Fashions of course change.  In Aden during communist control the statue of Queen Victoria was pulled down and replaced by Lenin. Now, Lenin is down and Victoria is back up. Indeed, who is up and who should be down? Mahatma Gandhi, mostly honored in the world, is precarious in Leicester, England where students have called him “anti-black racist.”

 In the U.S., monuments to Confederacy leaders who advanced the concept of white supremacy have suffered punishment, but in some cases in U.S. the rationale for their destruction seems marginal if an ideology of supremacy is not central in their overall activity. It is well to examine the historical record of those , formerly seen as innocent of oppressive activity, but who have been recently criticized.  One such case is the statue of Theodore Roosevelt, 26th president, who may be removed from the front entrance of the American Museum of Natural History on Central Park West, NYC. The argument now is that Roosevelt as a commanding figure, on horseback, with Native American and African figures in subordinate positions on either side of him is a visual monument to white supremacy. The statue was meant to celebrate TR as a devoted naturalist, conservationist, and a connoisseur of natural history, but now has been seen as symbolic of racial hierarchy, with Western culture taming Native Americans and conquering the African continent.

The reasons for the attempted take down of Ulysses Grant in San Francisco are less obvious. He was gifted one slave, though he freed him in a year, lobbied for the15th Amendment, and prosecuted the KKK. On the other hand, President Andrew Jackson, victor at New Orleans that made him a national hero, and revered as an advocate of democracy, owned as many as 150 Native American, and black slaves at one point. He was responsible for the “Trail of Tears,” the forcible removal of the Cherokees in 1838 from their ancestral lands to relocation in Oklahoma territory. Should his image be on the $20 bill?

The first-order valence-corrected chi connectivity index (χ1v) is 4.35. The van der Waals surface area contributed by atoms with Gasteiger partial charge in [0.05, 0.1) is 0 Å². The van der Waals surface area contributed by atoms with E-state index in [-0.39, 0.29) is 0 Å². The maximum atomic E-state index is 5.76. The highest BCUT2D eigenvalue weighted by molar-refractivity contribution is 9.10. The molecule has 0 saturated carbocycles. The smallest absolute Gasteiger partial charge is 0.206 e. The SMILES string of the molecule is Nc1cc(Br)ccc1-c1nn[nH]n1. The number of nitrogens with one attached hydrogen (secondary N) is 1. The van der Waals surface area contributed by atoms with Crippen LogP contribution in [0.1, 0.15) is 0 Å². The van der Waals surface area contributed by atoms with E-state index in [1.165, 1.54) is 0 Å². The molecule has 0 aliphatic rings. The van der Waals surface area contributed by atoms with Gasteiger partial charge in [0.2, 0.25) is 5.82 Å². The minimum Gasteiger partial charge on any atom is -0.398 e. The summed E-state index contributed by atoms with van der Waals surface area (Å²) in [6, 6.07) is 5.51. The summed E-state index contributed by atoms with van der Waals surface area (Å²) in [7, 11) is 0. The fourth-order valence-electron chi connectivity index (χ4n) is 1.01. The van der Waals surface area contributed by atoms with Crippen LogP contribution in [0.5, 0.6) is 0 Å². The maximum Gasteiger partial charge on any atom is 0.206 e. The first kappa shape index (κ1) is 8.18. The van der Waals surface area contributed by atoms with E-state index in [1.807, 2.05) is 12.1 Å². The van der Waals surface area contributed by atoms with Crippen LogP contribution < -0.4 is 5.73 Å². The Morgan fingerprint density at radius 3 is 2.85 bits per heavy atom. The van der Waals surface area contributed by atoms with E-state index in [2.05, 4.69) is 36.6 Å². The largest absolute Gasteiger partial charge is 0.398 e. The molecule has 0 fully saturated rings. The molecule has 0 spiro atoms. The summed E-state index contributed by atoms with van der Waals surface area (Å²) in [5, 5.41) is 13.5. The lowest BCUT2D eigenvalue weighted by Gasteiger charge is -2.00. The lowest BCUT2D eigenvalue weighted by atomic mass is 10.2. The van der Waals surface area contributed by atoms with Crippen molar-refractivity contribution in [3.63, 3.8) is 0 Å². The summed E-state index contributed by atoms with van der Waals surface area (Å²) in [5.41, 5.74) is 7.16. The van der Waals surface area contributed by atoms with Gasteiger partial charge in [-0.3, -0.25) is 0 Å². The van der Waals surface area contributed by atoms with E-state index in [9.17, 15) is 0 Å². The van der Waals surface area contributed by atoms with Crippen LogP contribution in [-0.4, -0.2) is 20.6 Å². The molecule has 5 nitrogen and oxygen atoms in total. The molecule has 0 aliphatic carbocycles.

One of Jackson’s advisers was Francis Scott Key, author of the Star Spangled Banner,  which since 1931 has been the national anthem. The song is now controversial because Key, a very rich man, was a slave owner lawyer from a Maryland plantation family, whose words “Land of the free,” belie his own racist conception of American citizenship.

Britain has its hit list of 78 statues and memorials to go, a list that can be challenged. Among them are Jan Smuts, Sir Walter Raleigh, Sir Francis Drake, Thomas Carlyle, and Henry Morton Stanley, journalist known to history for his remark, “Dr. Livingstone, I presume.”  In addition, others are mentioned, Lord Holland whose statue in Holland Park was sprayed with red paint, owned 401 slaves in Jamaica, but asserted that he abhorred the slave trade. He justified his continued ownership of slaves in terms of the right to property.

The statue, veiled in November 2019 in Plymouth of Lady Astor, the first woman to become an M.P., was defaced with the word “Nazi.” She was anti-Catholic and antisemitic, and suspected by some of being a Nazi sympathizer.

Arguably, in all this toppling there is a risk of limiting if not destroying civic society, with the accompanying censorship, including self-censorship, insistence on ideological orthodoxy, and restraints on intellectual and academic freedom, absence of political pluralism, and intolerance with an unorthodox view becoming a target.